Martin Luther King Jr. Day, 2013

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Today, many of us will be marching for unity and justice on Martin Luther King Jr. Day, and we’ll be listening carefully to the words of President Barack Obama at his inauguration in Washington, DC.

Less than one year ago, OneAmerica partnered with dozens of immigrant rights and civil rights organizations from across the nation in a powerful reenactment of the Selma to Montgomery March in Alabama.  We marched for a week following in the footsteps of Martin Luther King Jr and the grassroots civil rights leaders of his era.  As Alabama State Senator Hank Sanders described the experience, we were praying with our feet.  We were together – African American, Latino, Asian American, and so many others – unified, in remembrance and hope.

March in Alabama

The broad themes of the re-enactment centered on a common commitment to civil rights, voting rights and immigrant rights. I was particularly moved by the broad commitment to finally enact comprehensive immigration reform and a pointed call for the repeal of HB56, the extremist anti-immigrant law enacted in the Alabama legislature the year before. The message from generations of civil rights leaders that led the march was clear: the movement is alive and growing; together, we are powerful, and the struggle for immigrant rights must be embraced by the entire movement for social justice, just as the struggle for immigrant rights is at its core a vibrant element of the broader movement for civil rights.

Together, we called for unity, and we pointed our attention to the hard work ahead to fight against unjust immigration and voter suppression laws, and committed to registering voters in our communities, turning them out to vote in the November elections.

As a member of the organizing committee of the re-enactment, the experience was especially meaningful.

I had been working with grassroots leaders in Alabama for more than a decade. I took my first pilgrimage to the Dexter Avenue Baptist Church, where Martin Luther King Jr. served as pastor during the Montgomery Bus Boycott in the late 1990s. I was working with public housing residents, people with disabilities, faith leaders and the Montgomery Improvement Association to support the Montgomery Transportation Coalition, an effort to restore basic transit service to Montgomery’s residents. The same bus system that African Americans had fought to integrate through the famous bus boycott, had fallen into severe disrepair due to sprawl and disinvestment to the point where anyone in need of public transportation could only catch a bus if they called the city’s transit company in advance to schedule a pick-up.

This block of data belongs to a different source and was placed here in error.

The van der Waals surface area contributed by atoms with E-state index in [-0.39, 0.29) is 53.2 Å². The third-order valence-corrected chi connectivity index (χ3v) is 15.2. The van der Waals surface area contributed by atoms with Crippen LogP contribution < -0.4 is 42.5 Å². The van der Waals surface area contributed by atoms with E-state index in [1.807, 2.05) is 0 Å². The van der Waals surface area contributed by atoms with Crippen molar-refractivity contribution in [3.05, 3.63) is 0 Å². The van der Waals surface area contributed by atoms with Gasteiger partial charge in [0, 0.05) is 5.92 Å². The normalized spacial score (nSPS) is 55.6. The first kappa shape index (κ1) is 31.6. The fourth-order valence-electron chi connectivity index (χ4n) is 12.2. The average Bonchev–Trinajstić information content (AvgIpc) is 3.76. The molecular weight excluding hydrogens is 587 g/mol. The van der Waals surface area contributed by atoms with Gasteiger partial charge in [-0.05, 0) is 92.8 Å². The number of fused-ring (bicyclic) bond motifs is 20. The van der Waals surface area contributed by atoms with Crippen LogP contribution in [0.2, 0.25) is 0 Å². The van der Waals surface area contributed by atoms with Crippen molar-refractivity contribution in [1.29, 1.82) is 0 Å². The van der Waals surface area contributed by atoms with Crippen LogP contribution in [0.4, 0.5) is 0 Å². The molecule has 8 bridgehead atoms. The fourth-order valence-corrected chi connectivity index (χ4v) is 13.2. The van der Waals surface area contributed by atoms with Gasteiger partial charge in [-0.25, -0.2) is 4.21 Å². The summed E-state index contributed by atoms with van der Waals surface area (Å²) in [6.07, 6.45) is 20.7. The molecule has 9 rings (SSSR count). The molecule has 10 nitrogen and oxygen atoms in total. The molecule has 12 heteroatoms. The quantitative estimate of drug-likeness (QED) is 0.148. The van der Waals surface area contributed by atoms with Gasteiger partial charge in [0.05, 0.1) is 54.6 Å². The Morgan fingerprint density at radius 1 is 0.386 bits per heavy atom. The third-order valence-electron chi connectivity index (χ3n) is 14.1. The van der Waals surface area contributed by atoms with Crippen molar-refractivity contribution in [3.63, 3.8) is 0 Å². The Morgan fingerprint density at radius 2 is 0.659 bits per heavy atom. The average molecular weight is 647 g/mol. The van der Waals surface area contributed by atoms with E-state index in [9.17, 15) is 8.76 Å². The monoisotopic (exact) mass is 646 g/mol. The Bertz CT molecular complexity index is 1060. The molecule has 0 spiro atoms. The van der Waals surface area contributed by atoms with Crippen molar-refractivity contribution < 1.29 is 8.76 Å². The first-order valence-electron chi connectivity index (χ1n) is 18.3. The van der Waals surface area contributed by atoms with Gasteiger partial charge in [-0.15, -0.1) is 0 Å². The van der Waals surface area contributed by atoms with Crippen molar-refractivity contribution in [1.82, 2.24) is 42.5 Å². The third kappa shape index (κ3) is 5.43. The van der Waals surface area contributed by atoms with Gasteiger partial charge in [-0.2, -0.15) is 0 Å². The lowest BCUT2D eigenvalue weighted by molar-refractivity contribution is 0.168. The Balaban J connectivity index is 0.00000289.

Years of organizing returned basic bus service to the city, but the experience brought home that while the arc of history may bend toward justice, the march toward justice can only be assured by the active and courageous organizing of individual and institutions willing to take action.

Several years later, I was living in Alabama while coordinating the work of the Fair Immigration Reform Movement, a national coalition of immigrant rights organizations of which OneAmerica is a member. Many may recall the massive mobilizations that took place in 2006 in response to a harsh immigration bill passed by the House of Representatives in December 2005. It was from Washington, DC and Montgomery, AL where we helped to coordinate many of those marches, including a wave of mobilizations that took place on April 10 in the build up to the traditional May Day marches on May 1st. As part of a massive day of mobilization, thousands marched on April 10th in communities like Birmingham and Albertville, AL; Lexington, KY; Columbus, SC and countless towns and cities often overlooked.

What set apart the 2012 re-enactment from the immigrant mobilizations of the recent past was the deep and engaged leadership of the African American community and the tremendous diversity of those leaders from across the nation who came to walk for more than 60 miles over a week’s time, and then participated in rallies that engaged thousands along the way, around a shared commitment to our common struggle.

Martin Luther King, Jr. Day of 2013 will have special political meaning, and in my heart, special resonance. Last November, a powerful electoral coalition of African American, Latino, Asian American, and younger voters helped to propel President Obama to re-election. He won reelection not on a tide of hope and change, as he did in 2008, but because voters came out and voiced their support for the president’s promises to push forward on issues like comprehensive immigration reform. This coalition strongly rejected the tone and policies of the President’s challenger around issues like immigration, voting rights, women’s rights, reproductive rights, and here in Washington State, LGBT equality. And these voters embraced the notion that we have a shared future grounded in our nation’s growing diversity, and that this change must be embraced rather than feared. I’m proud of OneAmerica’s work to engage and turn-out voters last fall. At any given moment in the weeks leading up to the election, we were conducting GOTV phone banks in up to 7 different languages.

At OneAmerica our strength rests soundly in the commitment of our grassroots base and supporters, and our political power is grounded in coalition. Our future will be defined by our diversity, and the same can be said for our state and our nation. As we celebrate MLK day and the inauguration of the President’s second term, let’s bear down on the important and urgent work ahead to enact comprehensive immigration reform and to live a vision inclusive of all of our communities.

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